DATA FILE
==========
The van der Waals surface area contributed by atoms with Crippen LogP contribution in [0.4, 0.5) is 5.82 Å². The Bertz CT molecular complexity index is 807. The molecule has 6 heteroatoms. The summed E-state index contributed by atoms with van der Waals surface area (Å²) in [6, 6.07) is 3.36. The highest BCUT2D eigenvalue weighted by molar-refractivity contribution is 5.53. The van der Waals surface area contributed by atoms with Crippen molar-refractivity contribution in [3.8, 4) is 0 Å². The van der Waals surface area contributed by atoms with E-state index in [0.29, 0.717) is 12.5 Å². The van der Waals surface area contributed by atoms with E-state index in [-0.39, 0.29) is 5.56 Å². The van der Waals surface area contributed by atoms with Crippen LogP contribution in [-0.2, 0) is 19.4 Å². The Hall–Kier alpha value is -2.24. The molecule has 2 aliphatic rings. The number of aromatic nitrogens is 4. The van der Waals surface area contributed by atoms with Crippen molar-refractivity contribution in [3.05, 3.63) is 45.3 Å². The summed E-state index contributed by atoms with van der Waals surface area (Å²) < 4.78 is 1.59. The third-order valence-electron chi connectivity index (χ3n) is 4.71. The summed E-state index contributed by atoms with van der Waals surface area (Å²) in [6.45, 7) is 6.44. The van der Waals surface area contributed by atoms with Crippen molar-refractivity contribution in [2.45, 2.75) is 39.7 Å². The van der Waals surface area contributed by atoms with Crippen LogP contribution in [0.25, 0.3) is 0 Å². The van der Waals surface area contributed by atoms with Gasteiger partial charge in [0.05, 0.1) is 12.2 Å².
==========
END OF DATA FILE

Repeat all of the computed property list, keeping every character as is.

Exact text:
The van der Waals surface area contributed by atoms with Crippen LogP contribution in [0.4, 0.5) is 5.82 Å². The Bertz CT molecular complexity index is 807. The molecule has 6 heteroatoms. The summed E-state index contributed by atoms with van der Waals surface area (Å²) in [6, 6.07) is 3.36. The highest BCUT2D eigenvalue weighted by molar-refractivity contribution is 5.53. The van der Waals surface area contributed by atoms with Crippen molar-refractivity contribution in [3.8, 4) is 0 Å². The van der Waals surface area contributed by atoms with E-state index in [0.29, 0.717) is 12.5 Å². The van der Waals surface area contributed by atoms with E-state index in [-0.39, 0.29) is 5.56 Å². The van der Waals surface area contributed by atoms with Crippen LogP contribution in [-0.2, 0) is 19.4 Å². The Hall–Kier alpha value is -2.24. The molecule has 2 aliphatic rings. The number of aromatic nitrogens is 4. The van der Waals surface area contributed by atoms with Crippen molar-refractivity contribution in [3.05, 3.63) is 45.3 Å². The summed E-state index contributed by atoms with van der Waals surface area (Å²) < 4.78 is 1.59. The third-order valence-electron chi connectivity index (χ3n) is 4.71. The summed E-state index contributed by atoms with van der Waals surface area (Å²) in [6.45, 7) is 6.44. The van der Waals surface area contributed by atoms with Crippen molar-refractivity contribution in [2.45, 2.75) is 39.7 Å². The van der Waals surface area contributed by atoms with Crippen LogP contribution in [0.25, 0.3) is 0 Å². The van der Waals surface area contributed by atoms with Gasteiger partial charge in [0.05, 0.1) is 12.2 Å².